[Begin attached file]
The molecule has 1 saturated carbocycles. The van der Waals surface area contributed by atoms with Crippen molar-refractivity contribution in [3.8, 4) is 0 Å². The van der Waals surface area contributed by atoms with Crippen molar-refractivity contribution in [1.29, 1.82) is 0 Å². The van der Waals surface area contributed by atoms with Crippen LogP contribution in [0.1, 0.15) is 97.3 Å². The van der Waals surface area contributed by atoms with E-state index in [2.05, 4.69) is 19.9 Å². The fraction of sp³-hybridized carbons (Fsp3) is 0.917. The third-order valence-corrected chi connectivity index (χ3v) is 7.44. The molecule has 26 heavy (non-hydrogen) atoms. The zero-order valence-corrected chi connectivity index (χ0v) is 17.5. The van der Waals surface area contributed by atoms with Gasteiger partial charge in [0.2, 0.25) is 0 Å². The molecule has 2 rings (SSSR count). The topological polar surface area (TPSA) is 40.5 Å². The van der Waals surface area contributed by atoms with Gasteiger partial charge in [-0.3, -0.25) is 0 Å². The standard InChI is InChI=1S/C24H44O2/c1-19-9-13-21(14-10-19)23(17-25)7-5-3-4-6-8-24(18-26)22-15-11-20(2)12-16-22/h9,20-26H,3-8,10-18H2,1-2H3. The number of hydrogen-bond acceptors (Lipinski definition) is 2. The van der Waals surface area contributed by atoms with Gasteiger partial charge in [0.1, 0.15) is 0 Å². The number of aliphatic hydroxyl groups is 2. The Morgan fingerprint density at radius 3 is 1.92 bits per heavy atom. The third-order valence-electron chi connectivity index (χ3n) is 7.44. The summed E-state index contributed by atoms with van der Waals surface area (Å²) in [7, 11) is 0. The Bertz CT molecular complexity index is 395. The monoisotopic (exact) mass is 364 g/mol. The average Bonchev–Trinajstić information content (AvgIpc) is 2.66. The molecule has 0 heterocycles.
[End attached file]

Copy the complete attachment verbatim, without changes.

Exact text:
The molecule has 1 saturated carbocycles. The van der Waals surface area contributed by atoms with Crippen molar-refractivity contribution in [3.8, 4) is 0 Å². The van der Waals surface area contributed by atoms with Crippen molar-refractivity contribution in [1.29, 1.82) is 0 Å². The van der Waals surface area contributed by atoms with Crippen LogP contribution in [0.1, 0.15) is 97.3 Å². The van der Waals surface area contributed by atoms with E-state index in [2.05, 4.69) is 19.9 Å². The fraction of sp³-hybridized carbons (Fsp3) is 0.917. The third-order valence-corrected chi connectivity index (χ3v) is 7.44. The molecule has 26 heavy (non-hydrogen) atoms. The zero-order valence-corrected chi connectivity index (χ0v) is 17.5. The van der Waals surface area contributed by atoms with Gasteiger partial charge in [0.2, 0.25) is 0 Å². The molecule has 2 rings (SSSR count). The topological polar surface area (TPSA) is 40.5 Å². The van der Waals surface area contributed by atoms with Gasteiger partial charge in [-0.3, -0.25) is 0 Å². The standard InChI is InChI=1S/C24H44O2/c1-19-9-13-21(14-10-19)23(17-25)7-5-3-4-6-8-24(18-26)22-15-11-20(2)12-16-22/h9,20-26H,3-8,10-18H2,1-2H3. The number of hydrogen-bond acceptors (Lipinski definition) is 2. The van der Waals surface area contributed by atoms with Gasteiger partial charge in [0.1, 0.15) is 0 Å². The number of aliphatic hydroxyl groups is 2. The Morgan fingerprint density at radius 3 is 1.92 bits per heavy atom. The third-order valence-electron chi connectivity index (χ3n) is 7.44. The summed E-state index contributed by atoms with van der Waals surface area (Å²) in [7, 11) is 0. The Bertz CT molecular complexity index is 395. The monoisotopic (exact) mass is 364 g/mol. The average Bonchev–Trinajstić information content (AvgIpc) is 2.66. The molecule has 0 heterocycles.